Supporting black South Africans against apartheid was his cause, a cause for which he was ready to sacrifice his freedom and even his life if necessary; and indeed, he came within touching distance of being sentenced to death. In joining the ANC’s armed wing in 1961, Goldberg was aware of the grave risk he was taking, considering that the apartheid regime was increasingly turning violently oppressive against any sign of opposition. And his arrest in 1963, at a clandestine meeting in a Johannesburg suburb with several others including Mandela, Walter Sisulu, Raymond Mhlaba and Govan Mbeki, was the prelude to a long trial and many years of incarceration, most of it in solitary confinement. In the notoriously fixed 1964 Rivonia trial, Goldberg was convicted of sabotaging utility installations, charges that he and his co-defendants never denied, and sentenced to life imprisonment after the judge declined to impose the death sentence.
Being white, Goldberg was not sent to the notorious Robben Island prison along with black political prisoners such as Mandela, in keeping with the apartheid regime’s distorted philosophy that the country’s different “races” should not mix. Despite separating him for more than 20 years from his anti-apartheid comrades, the regime could not crush his spirit or his convictions, even by forcing him to spend most of the time in solitary confinement.
When he was finally released from jail in 1985, his commitment to the cause of defeating apartheid had not diminished one iota. After a short time with his daughter’s family on a kibbutz in Israel, he left for London, for family reasons, but also knowing that there he would be better placed to continue the struggle by other means, those of diplomacy and mobilizing public opinion against the evils of the apartheid regime. When events within South Africa, combined with international pressure, led to the release of Mandela from jail and soon afterwards to the end of white rule, the establishment of democracy and the emergence of the “rainbow nation,” Goldberg did not seek to be rewarded with a fancy position in government, but continued his charity work promoting education and culture, which spoke volumes about his character. It also left him with the freedom to criticise the corruption that was spreading under and within the ANC, especially during the presidency of Jacob Zuma. Apartheid ended, governments changed, but the values that guided Goldberg all his life ¬— the need for accountable governments who serve their people with integrity and honesty — remained with him until the very end.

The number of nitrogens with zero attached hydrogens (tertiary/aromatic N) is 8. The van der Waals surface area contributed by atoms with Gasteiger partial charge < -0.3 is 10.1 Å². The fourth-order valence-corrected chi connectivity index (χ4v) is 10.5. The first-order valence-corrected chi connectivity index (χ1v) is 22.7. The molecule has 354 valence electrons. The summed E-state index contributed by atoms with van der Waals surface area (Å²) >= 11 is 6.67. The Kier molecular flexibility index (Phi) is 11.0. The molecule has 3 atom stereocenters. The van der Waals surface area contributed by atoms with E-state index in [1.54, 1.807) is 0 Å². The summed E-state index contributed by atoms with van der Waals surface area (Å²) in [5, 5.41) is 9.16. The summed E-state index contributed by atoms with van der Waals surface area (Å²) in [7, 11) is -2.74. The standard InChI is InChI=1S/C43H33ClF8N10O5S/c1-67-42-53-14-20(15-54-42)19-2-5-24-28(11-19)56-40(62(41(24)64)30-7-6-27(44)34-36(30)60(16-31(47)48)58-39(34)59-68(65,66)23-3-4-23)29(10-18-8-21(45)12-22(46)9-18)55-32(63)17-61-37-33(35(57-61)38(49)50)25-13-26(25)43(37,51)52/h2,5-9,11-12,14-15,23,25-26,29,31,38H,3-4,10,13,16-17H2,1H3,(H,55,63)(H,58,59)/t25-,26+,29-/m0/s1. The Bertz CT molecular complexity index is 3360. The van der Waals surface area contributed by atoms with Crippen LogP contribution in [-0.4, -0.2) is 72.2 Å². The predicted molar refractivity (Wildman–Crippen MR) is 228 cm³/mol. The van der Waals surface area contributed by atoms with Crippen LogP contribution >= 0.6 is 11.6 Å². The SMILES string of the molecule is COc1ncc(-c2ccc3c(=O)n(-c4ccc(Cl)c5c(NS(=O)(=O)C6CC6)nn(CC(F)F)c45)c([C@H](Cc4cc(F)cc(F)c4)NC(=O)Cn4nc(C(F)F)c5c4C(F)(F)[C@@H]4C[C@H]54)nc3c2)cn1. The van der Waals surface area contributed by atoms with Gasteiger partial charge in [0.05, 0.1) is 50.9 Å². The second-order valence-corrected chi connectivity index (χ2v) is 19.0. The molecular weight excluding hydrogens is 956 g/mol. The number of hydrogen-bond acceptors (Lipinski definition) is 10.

Goldberg’s heroism can be summarised in his own words: “I did what I believed was necessary. And it was necessary.”
He contributed to one of the most heroic, necessary and successful freedom and equality struggles of the 20th century, giving up a promising career in engineering for a simple reason, but a most honorable one: So that other human beings could enjoy the same human and political rights that he had. He deeply believed in this cause, one that required proactive intervention and not just intellectual debate while waiting for others to do the right thing. He answered the call to arms because it was necessary.
This is Dennis Goldberg’s legacy to all those who witness injustice, from the smallest to the most harrowing. Above all, he lived his life in the spirit of one of Mandela’s favorite mottos: “To be free is not merely to cast off one’s chains, but to live in a way that respects and enhances the freedom of others.” –AN